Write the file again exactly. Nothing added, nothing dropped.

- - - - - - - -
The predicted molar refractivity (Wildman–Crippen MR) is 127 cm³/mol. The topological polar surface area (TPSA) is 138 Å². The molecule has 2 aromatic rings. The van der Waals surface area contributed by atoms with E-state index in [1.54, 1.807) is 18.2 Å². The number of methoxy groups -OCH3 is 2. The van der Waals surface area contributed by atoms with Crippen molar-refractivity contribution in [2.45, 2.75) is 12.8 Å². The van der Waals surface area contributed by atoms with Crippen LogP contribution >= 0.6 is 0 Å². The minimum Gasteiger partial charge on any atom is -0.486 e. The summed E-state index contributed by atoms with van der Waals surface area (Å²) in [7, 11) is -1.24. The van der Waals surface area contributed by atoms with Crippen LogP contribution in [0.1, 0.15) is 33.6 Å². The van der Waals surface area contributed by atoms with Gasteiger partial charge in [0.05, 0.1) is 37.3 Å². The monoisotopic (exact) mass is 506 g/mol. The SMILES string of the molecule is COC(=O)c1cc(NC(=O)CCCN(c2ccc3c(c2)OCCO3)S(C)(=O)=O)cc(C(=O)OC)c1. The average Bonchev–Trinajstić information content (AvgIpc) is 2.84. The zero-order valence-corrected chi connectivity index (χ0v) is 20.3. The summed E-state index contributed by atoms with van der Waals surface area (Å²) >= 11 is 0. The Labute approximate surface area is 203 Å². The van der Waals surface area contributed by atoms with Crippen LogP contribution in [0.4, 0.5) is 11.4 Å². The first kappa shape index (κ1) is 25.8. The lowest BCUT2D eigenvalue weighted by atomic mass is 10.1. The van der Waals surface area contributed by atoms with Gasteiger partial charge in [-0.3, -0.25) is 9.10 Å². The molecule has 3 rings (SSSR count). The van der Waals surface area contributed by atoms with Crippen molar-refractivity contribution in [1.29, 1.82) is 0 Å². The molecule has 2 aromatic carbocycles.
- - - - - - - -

The predicted molar refractivity (Wildman–Crippen MR) is 127 cm³/mol. The topological polar surface area (TPSA) is 138 Å². The molecule has 2 aromatic rings. The van der Waals surface area contributed by atoms with E-state index in [1.54, 1.807) is 18.2 Å². The number of methoxy groups -OCH3 is 2. The van der Waals surface area contributed by atoms with Crippen molar-refractivity contribution in [2.45, 2.75) is 12.8 Å². The van der Waals surface area contributed by atoms with Crippen LogP contribution >= 0.6 is 0 Å². The minimum Gasteiger partial charge on any atom is -0.486 e. The summed E-state index contributed by atoms with van der Waals surface area (Å²) in [7, 11) is -1.24. The van der Waals surface area contributed by atoms with Crippen LogP contribution in [0.1, 0.15) is 33.6 Å². The van der Waals surface area contributed by atoms with Gasteiger partial charge in [0.05, 0.1) is 37.3 Å². The monoisotopic (exact) mass is 506 g/mol. The SMILES string of the molecule is COC(=O)c1cc(NC(=O)CCCN(c2ccc3c(c2)OCCO3)S(C)(=O)=O)cc(C(=O)OC)c1. The average Bonchev–Trinajstić information content (AvgIpc) is 2.84. The zero-order valence-corrected chi connectivity index (χ0v) is 20.3. The summed E-state index contributed by atoms with van der Waals surface area (Å²) >= 11 is 0. The Labute approximate surface area is 203 Å². The van der Waals surface area contributed by atoms with Crippen LogP contribution in [0.4, 0.5) is 11.4 Å². The first kappa shape index (κ1) is 25.8. The lowest BCUT2D eigenvalue weighted by atomic mass is 10.1. The van der Waals surface area contributed by atoms with Gasteiger partial charge in [-0.3, -0.25) is 9.10 Å². The molecule has 3 rings (SSSR count). The van der Waals surface area contributed by atoms with Crippen molar-refractivity contribution in [1.29, 1.82) is 0 Å². The molecule has 2 aromatic carbocycles.